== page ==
• Ask insightful questions – find out your prospects’ needs and discuss the product’s attributes and how it can help them
    • Always make sure to get their contact information – there are business card scanner apps like ScanBizCards to help you do that with ease. The business card scanner app will help you to quickly scan and save contacts from business cards or conference badges into your phone’s address book, or export to a CRM.
    • Plan your demos in such a way that you can address a large crowd and no potential lead gets left out if you demo to a large audience. For this, you can use display monitors, projection screens, or large TV screen computers for your demos.
    • It is beneficial to remember what you said to each visitor as this will help you to add the personal touch when you are sending the follow-up emails. Hence, keep a notepad handy so that you can jot down important pointers with their names. In fact, ScanBizCards lets you add personal notes and even send intro emails, vCards and your photo to your new; ly added contacts. Since the business card reader app would have already created an exhaustive database of contacts for you, all you need to do after the event is to follow up and close.

DON’T over-pitch your product’s features, or talk about features that don’t have a use case for them. Listen more while talking to the attendees! Also, be brief while talking about the product so they have clear takeaways. The objective is to whet their appetite and make them understand you know their challenge and have a solution to their problems.

4. Sales Literature: Distribute it Selectively

DO engage with visitors to assess their needs, and then give them literature or demos that are relevant to them. Also:

    • Pay attention to the quality and the design of the brochures. If required, have a professional design them for you. If you are going to be doing them on your own, choose a professional template and check numerous times to make sure that there are no errors.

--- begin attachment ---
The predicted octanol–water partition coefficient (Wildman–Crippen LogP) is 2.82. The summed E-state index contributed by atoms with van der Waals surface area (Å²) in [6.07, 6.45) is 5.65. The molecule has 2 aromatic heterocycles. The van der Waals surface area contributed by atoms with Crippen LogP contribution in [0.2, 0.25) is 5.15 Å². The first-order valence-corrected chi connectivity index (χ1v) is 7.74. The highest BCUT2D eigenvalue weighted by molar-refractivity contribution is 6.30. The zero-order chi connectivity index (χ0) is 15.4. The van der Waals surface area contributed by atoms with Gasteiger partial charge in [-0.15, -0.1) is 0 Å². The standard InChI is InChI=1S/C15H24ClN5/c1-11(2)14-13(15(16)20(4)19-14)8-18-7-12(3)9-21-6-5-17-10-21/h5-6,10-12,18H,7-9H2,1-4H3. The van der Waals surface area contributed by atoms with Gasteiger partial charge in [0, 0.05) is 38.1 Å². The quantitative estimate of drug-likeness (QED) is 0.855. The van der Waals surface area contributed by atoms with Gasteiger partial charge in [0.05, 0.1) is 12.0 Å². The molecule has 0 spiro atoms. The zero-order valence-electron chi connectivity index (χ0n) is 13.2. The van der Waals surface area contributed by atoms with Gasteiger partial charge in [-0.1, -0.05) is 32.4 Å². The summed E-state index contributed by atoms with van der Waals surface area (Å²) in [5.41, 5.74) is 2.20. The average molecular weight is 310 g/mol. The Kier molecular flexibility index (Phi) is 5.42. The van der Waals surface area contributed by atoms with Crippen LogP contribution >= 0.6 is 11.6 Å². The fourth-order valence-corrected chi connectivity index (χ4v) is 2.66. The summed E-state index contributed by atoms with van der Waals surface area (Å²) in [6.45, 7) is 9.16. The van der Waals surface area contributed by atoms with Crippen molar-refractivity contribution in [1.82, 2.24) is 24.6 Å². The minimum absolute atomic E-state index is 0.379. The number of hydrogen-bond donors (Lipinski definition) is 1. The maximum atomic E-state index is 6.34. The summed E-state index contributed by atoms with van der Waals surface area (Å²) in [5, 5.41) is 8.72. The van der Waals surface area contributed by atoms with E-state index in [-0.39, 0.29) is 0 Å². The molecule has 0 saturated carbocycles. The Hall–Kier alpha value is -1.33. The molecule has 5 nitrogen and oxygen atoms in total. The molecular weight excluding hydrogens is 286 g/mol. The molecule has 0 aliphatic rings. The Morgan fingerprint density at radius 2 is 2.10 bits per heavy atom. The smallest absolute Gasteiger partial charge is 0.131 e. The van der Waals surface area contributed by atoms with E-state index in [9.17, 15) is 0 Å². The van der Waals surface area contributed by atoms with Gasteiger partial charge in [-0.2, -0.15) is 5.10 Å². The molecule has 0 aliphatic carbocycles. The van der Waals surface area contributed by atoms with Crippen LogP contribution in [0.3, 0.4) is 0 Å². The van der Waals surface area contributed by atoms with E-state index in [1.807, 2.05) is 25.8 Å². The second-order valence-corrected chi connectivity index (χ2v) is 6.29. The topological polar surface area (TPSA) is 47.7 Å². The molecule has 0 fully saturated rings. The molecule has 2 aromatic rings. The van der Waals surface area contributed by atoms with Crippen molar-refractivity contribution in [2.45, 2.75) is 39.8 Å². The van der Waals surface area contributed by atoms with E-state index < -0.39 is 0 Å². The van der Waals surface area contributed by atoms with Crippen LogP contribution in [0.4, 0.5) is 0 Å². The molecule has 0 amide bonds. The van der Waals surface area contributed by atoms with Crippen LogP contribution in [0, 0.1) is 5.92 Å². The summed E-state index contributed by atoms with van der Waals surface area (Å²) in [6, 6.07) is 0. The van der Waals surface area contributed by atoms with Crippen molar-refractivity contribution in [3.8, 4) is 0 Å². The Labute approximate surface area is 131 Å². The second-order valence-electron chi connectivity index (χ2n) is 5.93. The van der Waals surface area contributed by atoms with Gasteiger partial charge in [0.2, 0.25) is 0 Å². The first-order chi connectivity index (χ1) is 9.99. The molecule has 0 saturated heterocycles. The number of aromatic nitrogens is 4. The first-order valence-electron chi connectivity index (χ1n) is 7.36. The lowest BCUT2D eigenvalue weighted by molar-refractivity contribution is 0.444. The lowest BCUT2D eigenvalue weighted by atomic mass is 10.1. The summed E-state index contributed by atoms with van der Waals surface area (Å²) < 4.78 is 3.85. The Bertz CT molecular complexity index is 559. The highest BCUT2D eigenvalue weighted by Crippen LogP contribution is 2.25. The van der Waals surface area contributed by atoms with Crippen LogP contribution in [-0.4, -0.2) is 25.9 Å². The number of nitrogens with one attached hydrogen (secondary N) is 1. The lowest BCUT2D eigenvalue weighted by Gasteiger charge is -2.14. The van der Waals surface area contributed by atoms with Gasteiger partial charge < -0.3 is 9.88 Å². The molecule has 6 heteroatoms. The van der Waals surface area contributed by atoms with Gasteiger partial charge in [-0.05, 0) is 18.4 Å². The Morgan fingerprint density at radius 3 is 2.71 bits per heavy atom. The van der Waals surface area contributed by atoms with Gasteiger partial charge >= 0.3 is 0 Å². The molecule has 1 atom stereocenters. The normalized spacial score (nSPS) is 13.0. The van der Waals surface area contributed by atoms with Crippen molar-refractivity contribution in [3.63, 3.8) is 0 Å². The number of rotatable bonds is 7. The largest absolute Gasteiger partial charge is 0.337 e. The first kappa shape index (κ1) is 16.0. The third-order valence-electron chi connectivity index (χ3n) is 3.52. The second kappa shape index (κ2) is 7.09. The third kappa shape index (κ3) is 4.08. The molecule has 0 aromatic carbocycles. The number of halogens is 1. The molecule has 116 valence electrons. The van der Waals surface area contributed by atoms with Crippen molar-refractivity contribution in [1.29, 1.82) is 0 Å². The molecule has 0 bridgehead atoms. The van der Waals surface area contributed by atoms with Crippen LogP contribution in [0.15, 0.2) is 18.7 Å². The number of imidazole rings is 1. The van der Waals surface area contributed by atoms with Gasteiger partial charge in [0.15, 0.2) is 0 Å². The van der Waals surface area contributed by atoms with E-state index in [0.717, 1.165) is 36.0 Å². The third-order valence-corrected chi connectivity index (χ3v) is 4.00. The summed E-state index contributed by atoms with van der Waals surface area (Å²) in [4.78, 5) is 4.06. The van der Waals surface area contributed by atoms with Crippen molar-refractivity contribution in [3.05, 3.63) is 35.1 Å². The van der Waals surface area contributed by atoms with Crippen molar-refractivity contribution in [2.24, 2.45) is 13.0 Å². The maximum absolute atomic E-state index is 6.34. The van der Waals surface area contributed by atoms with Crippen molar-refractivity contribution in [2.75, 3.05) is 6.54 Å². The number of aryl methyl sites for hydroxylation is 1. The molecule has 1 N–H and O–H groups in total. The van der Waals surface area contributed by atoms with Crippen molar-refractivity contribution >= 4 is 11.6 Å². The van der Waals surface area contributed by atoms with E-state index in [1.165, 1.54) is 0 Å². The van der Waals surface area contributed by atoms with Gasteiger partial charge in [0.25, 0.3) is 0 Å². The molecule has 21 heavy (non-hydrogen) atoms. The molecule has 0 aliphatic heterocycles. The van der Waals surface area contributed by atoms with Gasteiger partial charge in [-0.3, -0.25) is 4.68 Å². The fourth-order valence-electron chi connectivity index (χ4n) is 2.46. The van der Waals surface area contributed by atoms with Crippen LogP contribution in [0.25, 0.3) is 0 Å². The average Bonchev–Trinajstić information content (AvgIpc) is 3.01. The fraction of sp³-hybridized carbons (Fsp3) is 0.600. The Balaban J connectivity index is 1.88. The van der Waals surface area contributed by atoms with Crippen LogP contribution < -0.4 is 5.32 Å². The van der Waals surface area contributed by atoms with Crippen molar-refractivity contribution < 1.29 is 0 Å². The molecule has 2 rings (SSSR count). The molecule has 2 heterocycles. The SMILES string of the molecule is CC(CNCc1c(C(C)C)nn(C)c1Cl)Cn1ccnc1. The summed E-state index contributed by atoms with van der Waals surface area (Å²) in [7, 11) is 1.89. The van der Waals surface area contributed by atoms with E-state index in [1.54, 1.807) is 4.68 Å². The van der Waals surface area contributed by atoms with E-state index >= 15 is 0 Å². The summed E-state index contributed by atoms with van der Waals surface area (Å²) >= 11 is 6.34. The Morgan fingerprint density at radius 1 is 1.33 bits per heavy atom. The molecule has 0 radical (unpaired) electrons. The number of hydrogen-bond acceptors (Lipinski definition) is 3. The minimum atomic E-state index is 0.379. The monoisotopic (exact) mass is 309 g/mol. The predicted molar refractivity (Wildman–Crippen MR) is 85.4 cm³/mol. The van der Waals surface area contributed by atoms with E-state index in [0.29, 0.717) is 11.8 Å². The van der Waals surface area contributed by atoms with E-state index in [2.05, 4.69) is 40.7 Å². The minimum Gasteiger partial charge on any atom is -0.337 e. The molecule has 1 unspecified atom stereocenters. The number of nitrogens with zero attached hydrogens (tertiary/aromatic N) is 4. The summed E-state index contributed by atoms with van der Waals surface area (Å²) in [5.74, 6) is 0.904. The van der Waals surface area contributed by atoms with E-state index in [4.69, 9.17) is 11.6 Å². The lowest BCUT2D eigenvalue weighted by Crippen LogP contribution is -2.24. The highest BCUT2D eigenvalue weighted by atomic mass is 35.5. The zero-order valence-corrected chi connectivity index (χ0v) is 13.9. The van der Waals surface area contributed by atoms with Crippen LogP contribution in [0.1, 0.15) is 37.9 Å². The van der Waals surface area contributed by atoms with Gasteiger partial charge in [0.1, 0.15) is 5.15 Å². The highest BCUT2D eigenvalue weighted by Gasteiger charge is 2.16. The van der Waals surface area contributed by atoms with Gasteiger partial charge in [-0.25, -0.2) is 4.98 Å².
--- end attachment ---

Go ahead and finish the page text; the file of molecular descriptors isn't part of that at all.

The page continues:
• Set up a page on your website that talks about your participation in the trade show. On the day of the show and post the event, have PDFs of your brochure on your event landing page that can be downloaded – in case there are people who don’t want to carry back a lot of literature, let them know that they can download it for free from your website.

TIP: make these online materials form-gated so they can capture lead information.

DON’T make the mistake of printing a lot of sales literature thinking that you will hand them to all those who visit your stall. This is because most of these hand-outs might land up unread in the nearest trash bin.

5. Follow-up after the Event: Be Prompt

DO follow-up with your leads promptly right after the show. You can even keep your follow-up emails or sequences drafted before and send them off soon after the show. Here is where apps like ScanBizCards come handy. It would have already created the contact list for you. So, all you need to do is email all of your prospects

DON’T disregard the non-conversions. Some from the list of leads that you generated are bound to disengage and won’t convert into customers. Don’t cease being in touch with them. Send them newsletters and make calls to them once in a while so that their brand recall about your organization stays high.

Summing up

If you are preparing to exhibit at or participate in a trade show in the near future, this list is surely going to help you. Not only will it prevent any inadvertent lapses on your part but it will also help to improve the effectiveness of your participation.